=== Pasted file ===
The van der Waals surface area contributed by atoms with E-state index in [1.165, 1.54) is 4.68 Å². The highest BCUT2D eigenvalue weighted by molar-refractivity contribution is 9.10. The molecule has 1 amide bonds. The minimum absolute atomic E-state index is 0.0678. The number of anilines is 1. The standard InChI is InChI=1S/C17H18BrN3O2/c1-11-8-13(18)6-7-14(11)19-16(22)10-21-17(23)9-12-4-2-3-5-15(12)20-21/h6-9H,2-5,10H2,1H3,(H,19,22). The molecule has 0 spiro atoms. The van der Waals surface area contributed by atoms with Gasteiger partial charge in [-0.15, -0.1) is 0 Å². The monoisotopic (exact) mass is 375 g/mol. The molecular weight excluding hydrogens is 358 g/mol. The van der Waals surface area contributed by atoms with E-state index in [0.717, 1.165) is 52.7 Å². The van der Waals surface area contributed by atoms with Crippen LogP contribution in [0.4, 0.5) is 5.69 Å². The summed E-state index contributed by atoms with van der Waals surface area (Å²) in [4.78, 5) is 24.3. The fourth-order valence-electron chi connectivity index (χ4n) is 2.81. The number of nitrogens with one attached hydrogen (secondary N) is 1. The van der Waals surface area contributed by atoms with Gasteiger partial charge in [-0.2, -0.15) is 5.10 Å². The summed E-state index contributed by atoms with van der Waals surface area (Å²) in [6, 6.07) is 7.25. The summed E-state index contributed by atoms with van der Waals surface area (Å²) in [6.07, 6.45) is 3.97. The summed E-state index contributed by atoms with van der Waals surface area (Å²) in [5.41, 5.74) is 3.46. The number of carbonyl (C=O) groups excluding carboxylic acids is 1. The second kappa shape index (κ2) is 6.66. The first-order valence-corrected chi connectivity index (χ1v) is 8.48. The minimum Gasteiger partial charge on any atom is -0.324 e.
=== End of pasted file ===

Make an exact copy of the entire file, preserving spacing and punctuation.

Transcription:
The van der Waals surface area contributed by atoms with E-state index in [1.165, 1.54) is 4.68 Å². The highest BCUT2D eigenvalue weighted by molar-refractivity contribution is 9.10. The molecule has 1 amide bonds. The minimum absolute atomic E-state index is 0.0678. The number of anilines is 1. The standard InChI is InChI=1S/C17H18BrN3O2/c1-11-8-13(18)6-7-14(11)19-16(22)10-21-17(23)9-12-4-2-3-5-15(12)20-21/h6-9H,2-5,10H2,1H3,(H,19,22). The molecule has 0 spiro atoms. The van der Waals surface area contributed by atoms with Gasteiger partial charge in [-0.15, -0.1) is 0 Å². The monoisotopic (exact) mass is 375 g/mol. The molecular weight excluding hydrogens is 358 g/mol. The van der Waals surface area contributed by atoms with E-state index in [0.717, 1.165) is 52.7 Å². The van der Waals surface area contributed by atoms with Crippen LogP contribution in [0.4, 0.5) is 5.69 Å². The summed E-state index contributed by atoms with van der Waals surface area (Å²) in [4.78, 5) is 24.3. The fourth-order valence-electron chi connectivity index (χ4n) is 2.81. The number of nitrogens with one attached hydrogen (secondary N) is 1. The van der Waals surface area contributed by atoms with Gasteiger partial charge in [-0.2, -0.15) is 5.10 Å². The summed E-state index contributed by atoms with van der Waals surface area (Å²) in [6, 6.07) is 7.25. The summed E-state index contributed by atoms with van der Waals surface area (Å²) in [6.07, 6.45) is 3.97. The summed E-state index contributed by atoms with van der Waals surface area (Å²) in [5.41, 5.74) is 3.46. The number of carbonyl (C=O) groups excluding carboxylic acids is 1. The second kappa shape index (κ2) is 6.66. The first-order valence-corrected chi connectivity index (χ1v) is 8.48. The minimum Gasteiger partial charge on any atom is -0.324 e.